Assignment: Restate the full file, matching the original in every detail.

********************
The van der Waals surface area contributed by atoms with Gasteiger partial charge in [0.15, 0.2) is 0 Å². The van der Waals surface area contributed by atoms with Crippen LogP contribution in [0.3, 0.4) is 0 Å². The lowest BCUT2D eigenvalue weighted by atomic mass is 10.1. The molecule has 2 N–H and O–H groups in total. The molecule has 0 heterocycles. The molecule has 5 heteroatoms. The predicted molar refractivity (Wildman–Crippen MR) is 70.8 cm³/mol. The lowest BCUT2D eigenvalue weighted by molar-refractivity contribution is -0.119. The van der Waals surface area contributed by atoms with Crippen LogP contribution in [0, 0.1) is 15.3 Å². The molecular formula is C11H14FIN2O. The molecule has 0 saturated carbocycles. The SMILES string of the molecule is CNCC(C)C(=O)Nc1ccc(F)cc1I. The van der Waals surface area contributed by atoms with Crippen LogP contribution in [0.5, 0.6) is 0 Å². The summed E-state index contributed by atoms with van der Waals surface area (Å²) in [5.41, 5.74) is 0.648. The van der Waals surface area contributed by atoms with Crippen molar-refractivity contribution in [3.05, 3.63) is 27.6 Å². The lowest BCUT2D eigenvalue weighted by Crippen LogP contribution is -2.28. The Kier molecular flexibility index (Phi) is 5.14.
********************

The van der Waals surface area contributed by atoms with Gasteiger partial charge in [0.15, 0.2) is 0 Å². The van der Waals surface area contributed by atoms with Crippen LogP contribution in [0.3, 0.4) is 0 Å². The lowest BCUT2D eigenvalue weighted by atomic mass is 10.1. The molecule has 2 N–H and O–H groups in total. The molecule has 0 heterocycles. The molecule has 5 heteroatoms. The predicted molar refractivity (Wildman–Crippen MR) is 70.8 cm³/mol. The lowest BCUT2D eigenvalue weighted by molar-refractivity contribution is -0.119. The van der Waals surface area contributed by atoms with Crippen LogP contribution in [0, 0.1) is 15.3 Å². The molecular formula is C11H14FIN2O. The molecule has 0 saturated carbocycles. The SMILES string of the molecule is CNCC(C)C(=O)Nc1ccc(F)cc1I. The van der Waals surface area contributed by atoms with Crippen LogP contribution in [0.5, 0.6) is 0 Å². The summed E-state index contributed by atoms with van der Waals surface area (Å²) in [5.41, 5.74) is 0.648. The van der Waals surface area contributed by atoms with Crippen molar-refractivity contribution in [3.05, 3.63) is 27.6 Å². The lowest BCUT2D eigenvalue weighted by Crippen LogP contribution is -2.28. The Kier molecular flexibility index (Phi) is 5.14.